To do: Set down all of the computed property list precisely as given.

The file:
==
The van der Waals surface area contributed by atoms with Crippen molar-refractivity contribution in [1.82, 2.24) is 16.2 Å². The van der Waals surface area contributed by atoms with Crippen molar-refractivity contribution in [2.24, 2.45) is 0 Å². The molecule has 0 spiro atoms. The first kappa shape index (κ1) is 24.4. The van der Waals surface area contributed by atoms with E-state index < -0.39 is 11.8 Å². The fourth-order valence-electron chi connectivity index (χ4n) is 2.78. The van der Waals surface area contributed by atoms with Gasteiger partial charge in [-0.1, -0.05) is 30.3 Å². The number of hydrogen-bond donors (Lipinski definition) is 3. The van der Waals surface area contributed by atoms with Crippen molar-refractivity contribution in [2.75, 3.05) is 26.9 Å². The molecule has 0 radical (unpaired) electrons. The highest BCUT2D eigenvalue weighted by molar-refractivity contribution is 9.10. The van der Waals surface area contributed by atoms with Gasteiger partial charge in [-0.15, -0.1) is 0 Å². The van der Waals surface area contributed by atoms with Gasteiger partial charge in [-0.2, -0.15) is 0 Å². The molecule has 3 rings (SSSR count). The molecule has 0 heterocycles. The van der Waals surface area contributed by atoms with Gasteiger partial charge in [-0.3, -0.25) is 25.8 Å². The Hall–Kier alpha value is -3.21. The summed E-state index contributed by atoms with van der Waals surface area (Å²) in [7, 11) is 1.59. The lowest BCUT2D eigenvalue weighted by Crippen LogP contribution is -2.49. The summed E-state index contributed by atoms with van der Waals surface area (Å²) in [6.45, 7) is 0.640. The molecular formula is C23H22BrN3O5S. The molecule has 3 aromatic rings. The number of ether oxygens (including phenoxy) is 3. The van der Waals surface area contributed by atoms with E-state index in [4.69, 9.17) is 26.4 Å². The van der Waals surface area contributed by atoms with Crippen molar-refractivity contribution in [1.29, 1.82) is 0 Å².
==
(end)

The van der Waals surface area contributed by atoms with Crippen molar-refractivity contribution in [1.82, 2.24) is 16.2 Å². The van der Waals surface area contributed by atoms with Crippen molar-refractivity contribution in [2.24, 2.45) is 0 Å². The molecule has 0 spiro atoms. The first kappa shape index (κ1) is 24.4. The van der Waals surface area contributed by atoms with E-state index < -0.39 is 11.8 Å². The fourth-order valence-electron chi connectivity index (χ4n) is 2.78. The van der Waals surface area contributed by atoms with Gasteiger partial charge in [-0.1, -0.05) is 30.3 Å². The number of hydrogen-bond donors (Lipinski definition) is 3. The van der Waals surface area contributed by atoms with Crippen molar-refractivity contribution in [2.75, 3.05) is 26.9 Å². The molecule has 0 radical (unpaired) electrons. The highest BCUT2D eigenvalue weighted by molar-refractivity contribution is 9.10. The van der Waals surface area contributed by atoms with Gasteiger partial charge in [-0.15, -0.1) is 0 Å². The van der Waals surface area contributed by atoms with Gasteiger partial charge in [-0.2, -0.15) is 0 Å². The molecule has 3 rings (SSSR count). The molecule has 0 heterocycles. The van der Waals surface area contributed by atoms with Gasteiger partial charge in [-0.3, -0.25) is 25.8 Å². The Hall–Kier alpha value is -3.21. The summed E-state index contributed by atoms with van der Waals surface area (Å²) in [7, 11) is 1.59. The lowest BCUT2D eigenvalue weighted by Crippen LogP contribution is -2.49. The summed E-state index contributed by atoms with van der Waals surface area (Å²) in [6.45, 7) is 0.640. The molecular formula is C23H22BrN3O5S. The molecule has 3 aromatic rings. The number of ether oxygens (including phenoxy) is 3. The van der Waals surface area contributed by atoms with E-state index in [4.69, 9.17) is 26.4 Å². The van der Waals surface area contributed by atoms with Crippen molar-refractivity contribution in [1.29, 1.82) is 0 Å².